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It’s only been a year since Leonard Iventosch’s surprise departure from NetApp
as head of channels there, but the channel veteran as been busy ever
since building out the reseller and solution provider channel program
of storage upstart and NetApp rival Isilon.

He’s increased the channel mix for the company, built a partner
discount model and developed partnerships with other vendors such as
Commvault, Symantec and VMware.

That relationship with VMware is the focus for Isilon during the final
week of August as the company takes a big presence at the VMworld
conference in San Francisco. Ahead of the event Isilon announced that its
Isilon IQ product family, including the IQ1920x, IQ3000x, IQ6000x,
IQ9000x and IQ12000x, has achieved VMware Ready status, meaning that
the products have passed VMware’s evaluation and testing process.

The overall Isilon message is one that’s resonated with solution
provider channel partners, particularly since Iventosch has taken over.
Alan Dumas, president of Isilon channel partner Accunet Solutions says
he is often getting twice the margins from Isilon sales that he gets
from NetApp sales since Iventosch has revamped the pricing model for
the channel.

“There’s a better margin opportunity for selling our products versus
competitors, and we call out NetApp because they are one of our biggest
competitors,” says Iventosch. Back at NetApp “I couldn’t change the
pricing and discount model. There was a torturous negotiation with the
district manager. Partner margins on NetApp products were running 15 to
20 percent a year ago. Now IDC data is showing that it’s 10 percent on
hardware there. But our partners are making on average more than double
what NetApp partners are.”

But the technology itself is what makes the biggest difference, according to Iventosch.

“If you don’t have a superior technology it doesn’t matter how good
your channel program is,” Iventosch tells Channel Insider. “The
technology is table stakes.”

Isilon technology is aimed at offering simplicity for large scale
virtualized storage environment – starting at not less than 10
terabytes. The technology makes it look like one file system on one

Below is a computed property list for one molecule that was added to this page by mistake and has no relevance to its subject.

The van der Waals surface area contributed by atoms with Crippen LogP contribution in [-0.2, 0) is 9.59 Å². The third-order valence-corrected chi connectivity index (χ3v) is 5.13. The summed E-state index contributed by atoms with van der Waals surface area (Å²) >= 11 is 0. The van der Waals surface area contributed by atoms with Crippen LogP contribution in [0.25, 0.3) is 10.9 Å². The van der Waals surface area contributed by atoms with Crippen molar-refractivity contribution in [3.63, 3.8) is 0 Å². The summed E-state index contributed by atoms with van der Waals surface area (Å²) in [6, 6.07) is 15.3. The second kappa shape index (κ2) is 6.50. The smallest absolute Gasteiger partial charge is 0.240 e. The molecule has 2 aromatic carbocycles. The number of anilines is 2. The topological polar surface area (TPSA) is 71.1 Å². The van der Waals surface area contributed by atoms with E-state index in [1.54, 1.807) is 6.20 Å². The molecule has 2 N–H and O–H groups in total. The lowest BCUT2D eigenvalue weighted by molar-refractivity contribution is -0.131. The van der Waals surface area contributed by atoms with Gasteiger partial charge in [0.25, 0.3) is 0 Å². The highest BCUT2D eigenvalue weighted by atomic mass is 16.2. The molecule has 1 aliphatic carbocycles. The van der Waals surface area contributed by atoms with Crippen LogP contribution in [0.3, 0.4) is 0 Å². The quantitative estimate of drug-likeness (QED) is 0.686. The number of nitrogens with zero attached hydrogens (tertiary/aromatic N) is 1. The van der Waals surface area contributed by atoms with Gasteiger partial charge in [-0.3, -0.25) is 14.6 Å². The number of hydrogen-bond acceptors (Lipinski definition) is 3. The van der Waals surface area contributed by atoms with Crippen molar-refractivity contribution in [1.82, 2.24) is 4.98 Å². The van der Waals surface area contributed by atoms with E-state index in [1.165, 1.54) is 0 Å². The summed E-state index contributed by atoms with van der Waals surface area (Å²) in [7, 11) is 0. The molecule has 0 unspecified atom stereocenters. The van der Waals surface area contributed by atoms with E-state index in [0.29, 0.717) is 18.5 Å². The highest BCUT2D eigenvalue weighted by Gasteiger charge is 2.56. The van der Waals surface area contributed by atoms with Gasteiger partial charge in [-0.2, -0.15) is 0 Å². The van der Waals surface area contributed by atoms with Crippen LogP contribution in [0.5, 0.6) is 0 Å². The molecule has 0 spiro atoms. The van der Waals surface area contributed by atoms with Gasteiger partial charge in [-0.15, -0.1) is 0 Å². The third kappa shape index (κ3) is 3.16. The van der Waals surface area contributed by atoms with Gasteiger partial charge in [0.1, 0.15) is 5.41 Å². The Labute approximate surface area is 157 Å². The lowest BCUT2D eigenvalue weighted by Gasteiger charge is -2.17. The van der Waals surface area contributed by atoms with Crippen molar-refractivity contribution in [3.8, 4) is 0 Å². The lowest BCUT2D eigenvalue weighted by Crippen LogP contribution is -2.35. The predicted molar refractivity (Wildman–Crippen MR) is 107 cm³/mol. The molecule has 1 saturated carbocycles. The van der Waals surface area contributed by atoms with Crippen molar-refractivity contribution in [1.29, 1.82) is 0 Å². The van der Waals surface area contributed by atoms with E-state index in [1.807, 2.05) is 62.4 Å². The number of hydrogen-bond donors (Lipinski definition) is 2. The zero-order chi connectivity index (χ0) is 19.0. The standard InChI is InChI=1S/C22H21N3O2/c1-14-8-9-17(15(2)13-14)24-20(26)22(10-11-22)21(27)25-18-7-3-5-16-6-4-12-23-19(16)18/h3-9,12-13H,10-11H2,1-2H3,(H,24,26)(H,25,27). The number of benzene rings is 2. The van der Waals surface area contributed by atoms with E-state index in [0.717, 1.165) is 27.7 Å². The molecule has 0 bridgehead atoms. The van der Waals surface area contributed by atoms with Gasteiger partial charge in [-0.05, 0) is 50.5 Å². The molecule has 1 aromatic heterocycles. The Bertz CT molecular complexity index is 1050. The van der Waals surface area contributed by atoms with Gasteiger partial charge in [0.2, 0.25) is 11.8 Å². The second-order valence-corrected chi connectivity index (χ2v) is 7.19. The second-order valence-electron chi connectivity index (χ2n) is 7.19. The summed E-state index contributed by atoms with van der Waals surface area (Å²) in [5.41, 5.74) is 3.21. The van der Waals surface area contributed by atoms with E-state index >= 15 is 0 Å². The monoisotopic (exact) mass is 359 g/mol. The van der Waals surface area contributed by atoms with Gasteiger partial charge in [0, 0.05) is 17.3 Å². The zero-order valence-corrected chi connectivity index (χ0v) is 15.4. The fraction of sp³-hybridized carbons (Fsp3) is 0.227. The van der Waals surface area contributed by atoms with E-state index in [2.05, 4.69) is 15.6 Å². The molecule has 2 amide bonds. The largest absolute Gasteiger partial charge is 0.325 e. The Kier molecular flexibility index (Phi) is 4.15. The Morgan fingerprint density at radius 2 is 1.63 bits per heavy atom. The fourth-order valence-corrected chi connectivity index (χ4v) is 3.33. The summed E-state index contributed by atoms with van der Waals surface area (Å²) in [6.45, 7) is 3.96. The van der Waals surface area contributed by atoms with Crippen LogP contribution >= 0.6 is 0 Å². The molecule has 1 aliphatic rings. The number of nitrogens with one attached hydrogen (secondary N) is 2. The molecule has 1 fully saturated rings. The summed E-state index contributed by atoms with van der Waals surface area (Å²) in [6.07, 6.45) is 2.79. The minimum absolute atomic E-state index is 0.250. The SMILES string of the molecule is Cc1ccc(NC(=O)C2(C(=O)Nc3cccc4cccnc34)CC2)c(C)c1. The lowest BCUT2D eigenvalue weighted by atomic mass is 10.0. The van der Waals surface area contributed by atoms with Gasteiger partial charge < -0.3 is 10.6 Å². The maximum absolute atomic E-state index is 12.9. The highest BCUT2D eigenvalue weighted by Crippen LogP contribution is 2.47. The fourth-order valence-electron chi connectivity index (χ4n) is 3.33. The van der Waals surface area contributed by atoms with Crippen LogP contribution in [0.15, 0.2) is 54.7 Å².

large volume of storage, says Sam Grocott, Isilon senior director of
product management.

It’s been an easy sale to end-customers says Dumas, who adds that his
company has seen immediate success in verticals such as media and
entertainment and any business that needs to do modeling.

“Those folks that have the issues of trying to scale out their storage
architecture know the problems and deficiencies of their current
architecture,” he says. “When we show them how this works it’s an easy
sell.”

For example, one customer initially bought for 300 terabytes from
Accunet, and has since scaled out the system to over 2 petabytes, all
supported by a single administrator.

Another customer ordered 432 terabytes and Accunet’s engineer installed
it in less than 3 hours, says Dumas, a task that would have been
charged at at least two days installation with previous technology.

And it’s a market that’s growing. IDC points out that currently only 15
percent of enterprise applications are virtualized but that by 2012
nearly 80 percent of all enterprise applications will be virtualized.
That’s an opportunity for technology such as Isilon, says Grocott. And
Isilon wants to extend that opportunity to its partnership with the
channel.

“We’ve extended this last week product lines for just the channel to
sell,” says Grocott. “We’ve created a channel exclusive bundle for
entry level installations of 24 terabytes…Almost half of our new
customers come through these bundles now, and they are channel
exclusive.”